The Dangers of a Monolingual Market

Chivonne Gray

How we communicate with each other is an essential part of everyday life. We tell our partners we love them at the end of a phone call, we encourage our children to do their schoolwork, we check in and catch up with our friends.

Communication is at the heart of the business world, too. Not only in the day-to-day of working life, but in the global market of sharing ideas or trading materials. Increasingly, in this global market, the English language is no longer the major player it once was. Mandarin Chinese and Spanish have overtaken English and are more widely spoken languages.

As the UK leaves the EU, it’s so important that our access to the global market remains open and viable. To do this, we need to really focus on educating our young people, from primary school age, in other languages that will benefit them in the future. Being able to speak fluently in something other than their mother tongue will serve future generations well.

Our hangover from the British Empire has meant that our schooling system has been somewhat ignorant of European and Asian languages. How often have you heard tourists shout and point or insist that the locals “speak English anyway”?

We can no longer sit back and hope that European, Arab and Asian countries will be clamouring to learn English. Modern business is conducted in a number of languages: from Hindi to Tagalog, from Arabic to Russian. If Britain is to not only survive but thrive in the future, we need to be able to communicate effectively.

Already in Scotland, we have seen the that languages such as French, German and Dutch are highly sought after as European companies decide to open up UK branches of their operations. Translation roles are also becoming increasingly prevalent therefore the need to not only be proficient but accurate in understanding the nuances of speech is crucial.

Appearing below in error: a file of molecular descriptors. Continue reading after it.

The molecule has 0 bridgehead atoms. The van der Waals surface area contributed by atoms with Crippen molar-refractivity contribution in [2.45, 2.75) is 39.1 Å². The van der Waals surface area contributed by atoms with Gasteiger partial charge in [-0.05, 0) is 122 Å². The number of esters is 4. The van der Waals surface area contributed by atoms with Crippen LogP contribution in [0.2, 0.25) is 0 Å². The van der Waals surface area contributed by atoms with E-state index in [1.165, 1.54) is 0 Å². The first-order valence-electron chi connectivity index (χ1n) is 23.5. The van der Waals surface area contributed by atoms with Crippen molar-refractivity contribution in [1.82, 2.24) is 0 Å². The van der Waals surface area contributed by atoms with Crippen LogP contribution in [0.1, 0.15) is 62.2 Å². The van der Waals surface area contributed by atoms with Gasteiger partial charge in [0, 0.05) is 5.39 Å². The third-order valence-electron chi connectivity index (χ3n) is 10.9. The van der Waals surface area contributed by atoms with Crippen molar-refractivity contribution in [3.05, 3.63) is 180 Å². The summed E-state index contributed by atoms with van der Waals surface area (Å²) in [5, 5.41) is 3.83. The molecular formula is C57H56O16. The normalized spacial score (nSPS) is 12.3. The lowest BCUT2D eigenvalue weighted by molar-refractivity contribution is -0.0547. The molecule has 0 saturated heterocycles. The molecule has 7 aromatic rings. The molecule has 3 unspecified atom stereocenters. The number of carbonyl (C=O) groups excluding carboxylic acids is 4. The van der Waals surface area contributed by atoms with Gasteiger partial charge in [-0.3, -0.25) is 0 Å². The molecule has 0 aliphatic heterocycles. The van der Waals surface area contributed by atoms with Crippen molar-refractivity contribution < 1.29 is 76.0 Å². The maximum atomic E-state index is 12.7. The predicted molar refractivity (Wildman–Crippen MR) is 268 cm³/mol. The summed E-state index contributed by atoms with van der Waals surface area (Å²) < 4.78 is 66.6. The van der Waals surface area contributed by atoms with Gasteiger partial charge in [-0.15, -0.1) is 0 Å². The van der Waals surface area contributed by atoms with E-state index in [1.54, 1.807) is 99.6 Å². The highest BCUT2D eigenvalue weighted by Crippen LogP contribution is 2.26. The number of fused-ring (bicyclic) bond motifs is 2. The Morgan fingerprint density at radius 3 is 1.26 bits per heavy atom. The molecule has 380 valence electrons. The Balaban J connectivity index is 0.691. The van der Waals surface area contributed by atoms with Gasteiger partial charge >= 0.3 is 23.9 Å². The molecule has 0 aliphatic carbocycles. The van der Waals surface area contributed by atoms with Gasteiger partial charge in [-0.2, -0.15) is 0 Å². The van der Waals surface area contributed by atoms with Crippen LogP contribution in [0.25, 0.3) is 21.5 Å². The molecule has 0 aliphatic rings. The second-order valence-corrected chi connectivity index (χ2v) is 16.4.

Statistics show that the UK loses about £48 billion in potential revenue every year because of a lack of language skills and cultural awareness in the workforce – i.e. we assume everyone else can speak English.

This means that one of the biggest challenges facing the UK economy now is a linguistic skills shortage. More often than not, funding is provided to develop technical skills training. But the UK business landscape also requires professionals with language skills to make connections in fresh markets.

But more than just speaking the language, this next generation of workers will need to understand the cultures of new overseas contacts to negotiate and seal deals. Investment in this crucial soft skill is needed.

The burgeoning international economy includes emerging markets such as China, Brazil, Turkey, Indonesia and Vietnam. And, despite the Brexit furore, the UK will also still have key trading partners inside the EU.

Language skills are so lucrative.

If you are fluent in languages such as Spanish, French, German or Dutch, I could help you take the next step in your career. I am highly experienced at placing multi-lingual candidates. Click here to drop me an email and discuss how you can put your skills to use.

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